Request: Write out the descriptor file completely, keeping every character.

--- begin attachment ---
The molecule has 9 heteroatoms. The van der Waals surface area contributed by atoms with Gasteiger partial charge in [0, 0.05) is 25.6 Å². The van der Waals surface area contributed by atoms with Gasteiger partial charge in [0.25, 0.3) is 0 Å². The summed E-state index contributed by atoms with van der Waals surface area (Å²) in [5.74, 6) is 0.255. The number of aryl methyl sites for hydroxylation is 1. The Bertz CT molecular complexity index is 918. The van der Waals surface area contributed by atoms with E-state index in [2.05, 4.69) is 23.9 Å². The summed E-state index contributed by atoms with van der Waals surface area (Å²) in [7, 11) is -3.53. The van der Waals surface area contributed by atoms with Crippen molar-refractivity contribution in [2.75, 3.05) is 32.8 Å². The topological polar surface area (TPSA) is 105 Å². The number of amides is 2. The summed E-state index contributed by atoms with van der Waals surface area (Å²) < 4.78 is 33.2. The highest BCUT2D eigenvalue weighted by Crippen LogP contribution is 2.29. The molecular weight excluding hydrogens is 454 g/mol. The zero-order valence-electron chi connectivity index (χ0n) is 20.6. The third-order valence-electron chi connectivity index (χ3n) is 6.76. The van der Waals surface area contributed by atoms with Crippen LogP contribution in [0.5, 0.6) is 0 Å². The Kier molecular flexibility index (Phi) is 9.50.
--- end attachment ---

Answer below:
The molecule has 9 heteroatoms. The van der Waals surface area contributed by atoms with Gasteiger partial charge in [0, 0.05) is 25.6 Å². The van der Waals surface area contributed by atoms with Gasteiger partial charge in [0.25, 0.3) is 0 Å². The summed E-state index contributed by atoms with van der Waals surface area (Å²) in [5.74, 6) is 0.255. The number of aryl methyl sites for hydroxylation is 1. The Bertz CT molecular complexity index is 918. The van der Waals surface area contributed by atoms with E-state index in [2.05, 4.69) is 23.9 Å². The summed E-state index contributed by atoms with van der Waals surface area (Å²) in [7, 11) is -3.53. The van der Waals surface area contributed by atoms with Crippen molar-refractivity contribution in [2.75, 3.05) is 32.8 Å². The topological polar surface area (TPSA) is 105 Å². The number of amides is 2. The summed E-state index contributed by atoms with van der Waals surface area (Å²) < 4.78 is 33.2. The highest BCUT2D eigenvalue weighted by Crippen LogP contribution is 2.29. The molecular weight excluding hydrogens is 454 g/mol. The zero-order valence-electron chi connectivity index (χ0n) is 20.6. The third-order valence-electron chi connectivity index (χ3n) is 6.76. The van der Waals surface area contributed by atoms with Crippen LogP contribution in [0.5, 0.6) is 0 Å². The Kier molecular flexibility index (Phi) is 9.50.